- Hair style
- Eye color
- Skin color
- Effects of aging
- Weight loss and gain
- Muscle growth
- Body part enhancement
- Chicken that tastes like bacon
For the yellow outfit you're wearing today you might pick a light brown skin tone and green eyes. You'd use the light brown skin tone body wash to change the genes in your skin. You'd put in the green eye eyedrops to deliver the genes into your eyes. You'd place a stencil on your skin and use a spray to deliver genes for a light skin color tone to form a tattoo. You'd deliver citrusy scent genes to the odor-creating bacteria on your skin to produce that smell today.
But we don't live in that alternate universe. Instead of all these miracles, all we're going to get is a cure for cancer.
In the old days, microwave ovens had dials. You turned the dial to the amount of time you wanted it to run, and then it ran. Life was simple.
These days, microwave ovens have lots of buttons. Yes, there are more features, but it's also much more confusing, especially for the simple use case.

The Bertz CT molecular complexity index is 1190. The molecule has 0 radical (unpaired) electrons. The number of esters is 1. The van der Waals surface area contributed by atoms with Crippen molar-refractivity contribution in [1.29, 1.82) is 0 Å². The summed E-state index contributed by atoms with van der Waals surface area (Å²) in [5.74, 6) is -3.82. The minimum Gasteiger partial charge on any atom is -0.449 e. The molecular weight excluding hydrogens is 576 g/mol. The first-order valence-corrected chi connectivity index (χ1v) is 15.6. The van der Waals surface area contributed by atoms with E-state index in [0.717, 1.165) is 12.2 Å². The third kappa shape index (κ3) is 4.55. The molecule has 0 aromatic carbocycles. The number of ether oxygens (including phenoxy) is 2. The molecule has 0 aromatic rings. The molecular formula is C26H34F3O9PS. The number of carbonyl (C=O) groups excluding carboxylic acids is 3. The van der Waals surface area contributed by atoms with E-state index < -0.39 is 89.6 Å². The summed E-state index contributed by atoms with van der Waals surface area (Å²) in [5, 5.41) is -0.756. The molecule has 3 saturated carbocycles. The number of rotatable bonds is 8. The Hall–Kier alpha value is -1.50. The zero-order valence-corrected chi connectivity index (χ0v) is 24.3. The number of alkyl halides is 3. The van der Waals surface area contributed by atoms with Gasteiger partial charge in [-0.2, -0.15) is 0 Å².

The microwave I have has the best of both worlds. For the simple case, it uses a dial. For the extra features that are rarely used, it uses buttons. The dial has a good feel to it, and it has discrete stops (not continuous). The stop size increases as the time increases:
- From 1 to 10 seconds, it's rounded to the second.
- From 10 seconds to 1 minute, it's rounded to 5 seconds.
- From 1 minute to 5 minutes, it's rounded to 10 seconds.
- From 5 minutes to 10 minutes, it's rounded to 15 seconds.
- From 10 minutes to 30 minutes, it's rounded to 30 seconds.